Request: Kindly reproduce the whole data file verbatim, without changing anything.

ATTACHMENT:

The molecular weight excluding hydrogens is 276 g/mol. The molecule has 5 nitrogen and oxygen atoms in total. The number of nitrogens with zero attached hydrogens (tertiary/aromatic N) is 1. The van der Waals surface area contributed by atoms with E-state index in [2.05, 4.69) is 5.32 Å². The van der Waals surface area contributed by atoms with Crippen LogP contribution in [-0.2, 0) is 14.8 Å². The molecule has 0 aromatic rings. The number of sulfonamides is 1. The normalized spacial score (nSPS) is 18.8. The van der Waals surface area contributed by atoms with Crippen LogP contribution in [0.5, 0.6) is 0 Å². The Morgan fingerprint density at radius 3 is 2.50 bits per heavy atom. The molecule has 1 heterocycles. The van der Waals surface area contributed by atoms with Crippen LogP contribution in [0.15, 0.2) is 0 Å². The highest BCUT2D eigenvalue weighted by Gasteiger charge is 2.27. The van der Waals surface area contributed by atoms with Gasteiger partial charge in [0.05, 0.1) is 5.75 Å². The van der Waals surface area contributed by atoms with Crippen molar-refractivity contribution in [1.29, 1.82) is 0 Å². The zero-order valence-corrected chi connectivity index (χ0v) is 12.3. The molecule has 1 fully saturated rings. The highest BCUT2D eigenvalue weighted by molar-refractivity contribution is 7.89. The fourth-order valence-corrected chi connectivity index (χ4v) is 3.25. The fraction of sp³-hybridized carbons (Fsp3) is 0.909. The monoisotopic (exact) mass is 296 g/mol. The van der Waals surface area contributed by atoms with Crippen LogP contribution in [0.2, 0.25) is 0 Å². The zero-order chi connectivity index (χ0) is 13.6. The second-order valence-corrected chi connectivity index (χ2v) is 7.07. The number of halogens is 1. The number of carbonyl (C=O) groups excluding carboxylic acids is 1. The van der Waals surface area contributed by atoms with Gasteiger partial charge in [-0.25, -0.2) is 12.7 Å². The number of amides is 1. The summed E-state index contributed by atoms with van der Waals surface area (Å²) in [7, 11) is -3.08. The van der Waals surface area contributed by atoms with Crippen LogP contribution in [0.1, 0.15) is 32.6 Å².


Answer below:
The molecular weight excluding hydrogens is 276 g/mol. The molecule has 5 nitrogen and oxygen atoms in total. The number of nitrogens with zero attached hydrogens (tertiary/aromatic N) is 1. The van der Waals surface area contributed by atoms with E-state index in [2.05, 4.69) is 5.32 Å². The van der Waals surface area contributed by atoms with Crippen LogP contribution in [-0.2, 0) is 14.8 Å². The molecule has 0 aromatic rings. The number of sulfonamides is 1. The normalized spacial score (nSPS) is 18.8. The van der Waals surface area contributed by atoms with Crippen LogP contribution in [0.5, 0.6) is 0 Å². The Morgan fingerprint density at radius 3 is 2.50 bits per heavy atom. The molecule has 1 heterocycles. The van der Waals surface area contributed by atoms with Crippen LogP contribution in [0.15, 0.2) is 0 Å². The highest BCUT2D eigenvalue weighted by Gasteiger charge is 2.27. The van der Waals surface area contributed by atoms with Gasteiger partial charge in [0.05, 0.1) is 5.75 Å². The van der Waals surface area contributed by atoms with Crippen molar-refractivity contribution in [1.29, 1.82) is 0 Å². The zero-order valence-corrected chi connectivity index (χ0v) is 12.3. The molecule has 1 fully saturated rings. The highest BCUT2D eigenvalue weighted by molar-refractivity contribution is 7.89. The fourth-order valence-corrected chi connectivity index (χ4v) is 3.25. The fraction of sp³-hybridized carbons (Fsp3) is 0.909. The monoisotopic (exact) mass is 296 g/mol. The van der Waals surface area contributed by atoms with Crippen LogP contribution in [0.2, 0.25) is 0 Å². The zero-order chi connectivity index (χ0) is 13.6. The second-order valence-corrected chi connectivity index (χ2v) is 7.07. The number of halogens is 1. The number of carbonyl (C=O) groups excluding carboxylic acids is 1. The van der Waals surface area contributed by atoms with Gasteiger partial charge in [-0.25, -0.2) is 12.7 Å². The number of amides is 1. The summed E-state index contributed by atoms with van der Waals surface area (Å²) in [7, 11) is -3.08. The van der Waals surface area contributed by atoms with Crippen LogP contribution in [0.1, 0.15) is 32.6 Å².